December 19, 1880, is the birthday of Aharon Rokeach, the fourth rebbe of the Belz Hasidic community. It was under his leadership that most of the Belzers, a movement born in early-19th century Poland, were murdered in Nazi-occupied Europe, but also began to rebuild themselves in Israel. By 2011, the Belz Hasidim numbered an estimated 7,000 families around the world.
The first man dubbed the Belzer rebbe was Sholom Rokeach (1779-1855), whose pedigree derived from having been the right-hand man of Dov Ber of Mezeritch, the leading disciple of the Baal Shem Tov, the founder of Hasidism.
Rokeach was succeeded by his youngest son, Yehoshua (1825-1894), who in turn was followed by his son Yissachar Dov (1854-1926). Aharon Rokeach was the first child of Yissachar Dov and his wife, Basha Ruchamaa Twersky.
From early on, Aharon Rokeach was ascetic — spare of words, sleeping and eating little and ensconced in study. He married young, to his first cousin, Malka. They had nine children.
At the time of Aharon’s succession, the community, according to scholar Esther Farbstein, had tens of thousands of followers, the majority in Galicia and central Poland.
After the Nazi invasion of Poland, on September 1, 1939, Belz swung between German and Soviet control, until finally being occupied by Germany. At that point, the rebbe’s followers arranged for him to be brought to relative safety in Sokal, on the Russian side of the Bug River.
That began a harrowing odyssey for Rokeach that ended only with his safe arrival in Palestine, in 1944.
How he was saved
To this day, Aharon’s survival in the Holocaust remains a source of controversy among historians and commentators, less over the details of his escape than over the very fact that he was saved while nearly all of his followers were murdered by the Germans.
Much energy and capital was expended on creating false identities for the rebbe and moving him around — from Sokal to Krakow to the Bochnia labor camp, until, finally, in the summer of 1943, he and his half-brother Mordechai, shorn of both beards and sidelocks, were spirited into Hungary.
Farbstein, whose 2008 book, “Hidden in Thunder,” describes rabbinic leadership during the Holocaust, says that during his eight months in Hungary, Aharon publicized what he learned about the occupation, including reporting that the Germans were gassing Jews. (He himself lost five children and all his grandchildren to the Nazis.) She also says he distributed supplies to the many Jewish refugees from Poland and Slovakia who fled to Hungary.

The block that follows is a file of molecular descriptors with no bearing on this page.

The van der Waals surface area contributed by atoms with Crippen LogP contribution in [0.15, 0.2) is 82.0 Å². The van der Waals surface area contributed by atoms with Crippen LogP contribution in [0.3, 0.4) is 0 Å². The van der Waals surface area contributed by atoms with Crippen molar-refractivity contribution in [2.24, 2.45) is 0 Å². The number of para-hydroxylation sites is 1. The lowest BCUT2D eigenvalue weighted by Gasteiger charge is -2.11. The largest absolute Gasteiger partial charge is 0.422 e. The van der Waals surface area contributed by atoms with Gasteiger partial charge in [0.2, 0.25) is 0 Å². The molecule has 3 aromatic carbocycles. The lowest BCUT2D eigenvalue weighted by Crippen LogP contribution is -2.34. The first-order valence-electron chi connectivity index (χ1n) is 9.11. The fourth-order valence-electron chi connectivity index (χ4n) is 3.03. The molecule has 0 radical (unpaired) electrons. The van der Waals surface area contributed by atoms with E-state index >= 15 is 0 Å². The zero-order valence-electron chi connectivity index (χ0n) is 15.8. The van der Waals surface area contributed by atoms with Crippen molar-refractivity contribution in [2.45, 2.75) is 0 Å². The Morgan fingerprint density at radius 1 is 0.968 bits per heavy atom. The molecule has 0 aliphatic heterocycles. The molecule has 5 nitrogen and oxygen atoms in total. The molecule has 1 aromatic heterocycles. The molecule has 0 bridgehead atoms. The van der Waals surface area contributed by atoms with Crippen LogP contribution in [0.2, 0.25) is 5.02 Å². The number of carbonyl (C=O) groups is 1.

Yet it is also true that the followers of the rebbe went to unusual lengths to procure the Jewish Agency certificates that enabled only he and his brother to immigrate to Mandatory Palestine. Most disturbing are the details of the address Mordechai Rokeach delivered on Aharon’s behalf January 16, 1944 to an audience of thousands in Budapest.
In his speech Mordechai addressed the charge that Hasidic rabbis, in their virulent opposition to Zionism, had prevented their followers from seeking refuge in Palestine while it was still possible. He tried to ease the minds of listeners who may have feared that Hungary’s Jews would end up like their brethren already murdered in other occupied lands.
He was aware, he said, that people were saying “that perhaps, heaven forbid, some danger is hanging over the land,” and that that was why his brother Aharon was leaving for Israel. The rebbe, Mordechai insisted, “is not going in flight or running away in haste, as if he wished to flee from here.” On the contrary, he explained, “the Tzadik [righteous one] sees that good, and all good, and only good and grace will befall our Jewish brethren, the inhabitants of this land,” referring to Hungary.”
Two months later, the Germans occupied Hungary. By war’s end, two-thirds of Hungary’s 825,000 Jews were dead.
In Israel, Aharon reestablished his community in what is today called Kiryat Belz, in northern Jerusalem. He died on August 18, 1957 and was succeeded in 1966 as the fifth rebbe by his nephew Yissachar Dov, son of his half-brother Mordechai.
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